just as the bible [my lp guide to rajasthan] prophesised, the Brahmin ‘priests’ of the pushkar lake where pilgrims go to bathe led me to the waters to make a puja [prayer] for me…
said priest, who was wearing a dirty white wifebeater singlet and a tatty towel around his waist, began the holy ritual by washing my hands with holy water from the holy lake. next, he made me repeat some prayers calling upon Brahma, Shiva, Vishnu, et al to save my soul.
he then, joined by another wifebeater clad ‘priest’, attempted to fleece me of my life savings [US dollars or euros OK, no doubt travellers cheques too] under the reasoning of ‘the more you pay the better off your family will be’.
clearly not happy with the 60 rupees [$2] i offered, they asked me where i was staying. in return i asked them why they wanted to know this [as it clearly wasnt small talk]. and suddenly they didnt seem to understand my english enough to answer my question.
we smiled and thanked each other for our donations to the gods/holy services and I was left sitting by the lake contemplating the meaning of life [which was actually how amazingly good the hot chocolate brownie with icecream and hot chocolate sauce I had recently eaten, had been]
quite unrelated to the “flip flop” incident,, I have shoe woes.
the 3 pairs of carefully selected footwear are all giving me grief in different ways:
1. my favourite read/green girlie massuer sandals, bought in rome several years back, gave me toe blisters. i have just ditched them in a fit of rage
2. my hiking shoes, which were perfectly fine in peru, gave me a heel blister. am perservering with them.
3.my flip flops remove skin between the big toe and the one next to it, unless i wear my toe socks with them
i am seriously considering [shock horror] birkenstocks or [even more horrified] teva sandals.
hint for potential travellers: carefully road test all footwear shortly before embarking upon journey.
that is all. thank you.
today i climbed a big mother fucker mountain to hang out at a shrine dedicated to the god shiva. the mountain overlooks the lake [and the city] dedicated to the god Brahma, said to be the only place of worship for this dude cause he dissed his holy wife, therefore denying him of wider worship.
as i went up the mountain i noticed that the locals were uncharacteristically subdued, not even a ‘namaste’. the reason, i found, were the signs in hindi which lined the path that read something along the lines of “whatever you do do dont speak to foreigners, especially chicks who are walking up alone”.
yes, it’s true, jesus [hesus] was the name of the sweet spaniard dude sitting next to me for the first part of the journey from delhi to ajmer. he was a buddhist, a zen buddhist, in fact, of the japanese nichiren sect. so i had a good laugh at his expense [no doubt i am not the first nor the last to do this]. it was jesus the buddhist’s first time travelling alone and he had been too scared to take a rickshaw in delhi so I tried to teach him to go forth and haggle [ie toughen up]. i hope he finds his inner peace [aka enlightenment].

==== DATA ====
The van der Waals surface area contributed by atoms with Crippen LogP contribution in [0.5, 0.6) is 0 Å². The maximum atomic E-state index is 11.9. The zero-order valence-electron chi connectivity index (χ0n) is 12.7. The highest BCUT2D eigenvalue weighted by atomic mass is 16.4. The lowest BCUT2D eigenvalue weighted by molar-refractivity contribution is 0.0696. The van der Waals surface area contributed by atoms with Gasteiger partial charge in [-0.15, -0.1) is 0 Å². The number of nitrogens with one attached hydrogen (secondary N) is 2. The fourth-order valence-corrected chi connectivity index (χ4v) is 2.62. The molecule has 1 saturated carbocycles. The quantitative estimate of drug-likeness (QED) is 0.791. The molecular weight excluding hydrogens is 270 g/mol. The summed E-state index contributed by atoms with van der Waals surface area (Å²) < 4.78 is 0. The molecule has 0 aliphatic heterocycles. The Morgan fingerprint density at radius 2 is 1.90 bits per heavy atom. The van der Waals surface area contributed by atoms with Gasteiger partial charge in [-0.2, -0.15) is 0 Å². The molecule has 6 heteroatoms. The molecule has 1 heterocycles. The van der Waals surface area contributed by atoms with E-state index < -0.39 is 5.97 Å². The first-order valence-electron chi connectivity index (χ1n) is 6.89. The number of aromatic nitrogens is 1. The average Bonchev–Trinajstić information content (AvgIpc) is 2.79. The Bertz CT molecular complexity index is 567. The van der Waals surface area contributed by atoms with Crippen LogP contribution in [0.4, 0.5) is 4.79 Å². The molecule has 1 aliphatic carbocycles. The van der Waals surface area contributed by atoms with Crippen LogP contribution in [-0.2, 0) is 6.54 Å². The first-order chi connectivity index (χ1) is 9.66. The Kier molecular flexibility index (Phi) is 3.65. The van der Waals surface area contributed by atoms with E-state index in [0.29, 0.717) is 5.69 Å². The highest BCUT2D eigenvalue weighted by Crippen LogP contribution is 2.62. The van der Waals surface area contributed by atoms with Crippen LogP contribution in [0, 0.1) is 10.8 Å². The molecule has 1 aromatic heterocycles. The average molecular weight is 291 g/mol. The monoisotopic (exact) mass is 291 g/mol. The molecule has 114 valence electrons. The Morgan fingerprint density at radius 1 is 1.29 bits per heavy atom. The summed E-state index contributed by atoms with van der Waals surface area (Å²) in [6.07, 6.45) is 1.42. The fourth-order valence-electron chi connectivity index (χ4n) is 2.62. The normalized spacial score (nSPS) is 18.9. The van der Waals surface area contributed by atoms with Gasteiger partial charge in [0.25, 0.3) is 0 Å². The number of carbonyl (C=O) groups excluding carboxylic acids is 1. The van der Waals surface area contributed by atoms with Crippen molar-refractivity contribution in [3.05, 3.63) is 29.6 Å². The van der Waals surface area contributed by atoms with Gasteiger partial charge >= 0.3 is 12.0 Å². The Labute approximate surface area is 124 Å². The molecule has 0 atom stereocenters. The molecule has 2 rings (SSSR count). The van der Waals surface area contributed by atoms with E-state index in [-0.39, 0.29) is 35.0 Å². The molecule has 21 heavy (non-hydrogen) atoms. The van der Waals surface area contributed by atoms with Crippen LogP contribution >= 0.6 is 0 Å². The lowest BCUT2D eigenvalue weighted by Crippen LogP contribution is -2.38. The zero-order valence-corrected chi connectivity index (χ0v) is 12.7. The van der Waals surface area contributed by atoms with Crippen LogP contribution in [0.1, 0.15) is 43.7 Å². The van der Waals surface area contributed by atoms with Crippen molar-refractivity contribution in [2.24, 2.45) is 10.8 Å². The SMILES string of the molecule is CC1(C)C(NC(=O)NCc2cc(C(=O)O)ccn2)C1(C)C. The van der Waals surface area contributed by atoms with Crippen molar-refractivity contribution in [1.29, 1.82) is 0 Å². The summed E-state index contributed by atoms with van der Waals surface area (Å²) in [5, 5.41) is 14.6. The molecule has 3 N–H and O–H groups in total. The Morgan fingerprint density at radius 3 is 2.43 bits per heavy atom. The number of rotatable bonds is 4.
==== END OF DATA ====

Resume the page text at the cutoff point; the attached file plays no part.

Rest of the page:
speaking of names, ive also been fortunate to exchange pleasantries with krisha and ganesh, the guys, not the gods. i think i need to invent my own travelling goddess name. any suggestions for cool holy sounding names? madonna is too obvious. athena, goddess of war?
i knew i was heading for india when, rather than queue for the flight, indians returning to their homeland started pouring into the airline cabin out of nowhere. really, nowhere!
i thought to myself that there would be people sharing seats, or standing for sure. but no, it was just a very very full flight. and i got the feeling that this wasnt the favourite flight of the usually chirpy thai airways chicks, as they were grittinng their teeth as the men checked out their arses as they bent over to serve the meals, and grabbed extra bread rolls from the food trolley as it rolled past.
not being one to judge, this behaviour could have just been from the men opposite and next to me, helped by the endless plastic cups of straight whisky they were skulling.
in reality? …yes and no. i need more time to make an informed opinion.
delhi is/was crazy crazy crazy mahem! and it bucketed down on my second day there, causing the muddy streets to flood. the cows wandering about the streets didnt seem to mind, however.
It came up in conversation today that if one wears flip flops [aka thongs, the footwear] then they are breaking international OHandS rules of the air. My cousin Pauline was unrelenting in her assertion that flip flop shod passengers are disallowed from flying until they are more appropriate shoes are worn. I found this claim dubious, but Pauline is a lawyer and it is generally hard to argue anything against one of these types who is not representing you.
But, full points to Pauline for using such official sounding and legitimating phrases such as “it says so in the terms of carriage”, which, by the way, none of us had ever read so couldn’t verify and disprove, let alone know if there is such a thing as a ‘terms of carriage’.
But anyway, it is up to me to prove otherwise, and I have promised to go mythbusting for Pauline and Otto by wearing flip flops when I catch an international flight from Bangkok to Delhi. Stay tuned for the full report.
To add a slight complication to this simple task, confusion ensued when it was suggested that the flip flops I would be wearing [see picture above] were not, in fact, flip flops. These particular “trekking” Havaianas have a strap which goes around the heel, therefore stopping any flipping and flopping action, which Veronica quite rightly pointed out. Thanks V.
My questions are thus:
1. Have you ever worn flip flops on a flight? If yes, please provide further details.
2. Are the shoes in the picture flip flops, or sandals?
3. Does green tea have caffeine?
i.e please keep me updated with bb and oc updates